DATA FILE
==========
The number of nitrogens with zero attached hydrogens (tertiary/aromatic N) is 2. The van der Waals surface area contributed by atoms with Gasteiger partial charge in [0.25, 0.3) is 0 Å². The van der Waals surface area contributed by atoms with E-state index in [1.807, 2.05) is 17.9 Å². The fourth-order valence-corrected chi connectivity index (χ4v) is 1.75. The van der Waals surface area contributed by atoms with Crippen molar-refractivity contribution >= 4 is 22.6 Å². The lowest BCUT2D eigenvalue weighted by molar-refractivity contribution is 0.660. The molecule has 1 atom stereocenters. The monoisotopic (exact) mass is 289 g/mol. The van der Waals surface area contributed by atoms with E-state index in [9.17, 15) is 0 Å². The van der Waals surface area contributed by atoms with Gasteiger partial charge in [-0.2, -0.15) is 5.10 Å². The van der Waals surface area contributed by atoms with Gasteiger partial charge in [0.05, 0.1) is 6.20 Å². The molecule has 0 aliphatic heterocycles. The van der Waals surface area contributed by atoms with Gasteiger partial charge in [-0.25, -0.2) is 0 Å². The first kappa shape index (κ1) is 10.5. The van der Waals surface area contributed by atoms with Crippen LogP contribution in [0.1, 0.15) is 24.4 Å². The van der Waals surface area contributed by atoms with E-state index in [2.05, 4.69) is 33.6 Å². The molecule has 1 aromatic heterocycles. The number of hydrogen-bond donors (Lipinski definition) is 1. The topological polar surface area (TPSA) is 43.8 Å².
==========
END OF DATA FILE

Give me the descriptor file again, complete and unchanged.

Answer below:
The number of nitrogens with zero attached hydrogens (tertiary/aromatic N) is 2. The van der Waals surface area contributed by atoms with Gasteiger partial charge in [0.25, 0.3) is 0 Å². The van der Waals surface area contributed by atoms with E-state index in [1.807, 2.05) is 17.9 Å². The fourth-order valence-corrected chi connectivity index (χ4v) is 1.75. The van der Waals surface area contributed by atoms with Crippen molar-refractivity contribution >= 4 is 22.6 Å². The lowest BCUT2D eigenvalue weighted by molar-refractivity contribution is 0.660. The molecule has 1 atom stereocenters. The monoisotopic (exact) mass is 289 g/mol. The van der Waals surface area contributed by atoms with E-state index in [9.17, 15) is 0 Å². The van der Waals surface area contributed by atoms with Gasteiger partial charge in [-0.2, -0.15) is 5.10 Å². The van der Waals surface area contributed by atoms with Gasteiger partial charge in [0.05, 0.1) is 6.20 Å². The molecule has 0 aliphatic heterocycles. The van der Waals surface area contributed by atoms with Gasteiger partial charge in [-0.25, -0.2) is 0 Å². The first kappa shape index (κ1) is 10.5. The van der Waals surface area contributed by atoms with Crippen LogP contribution in [0.1, 0.15) is 24.4 Å². The van der Waals surface area contributed by atoms with E-state index in [2.05, 4.69) is 33.6 Å². The molecule has 1 aromatic heterocycles. The number of hydrogen-bond donors (Lipinski definition) is 1. The topological polar surface area (TPSA) is 43.8 Å².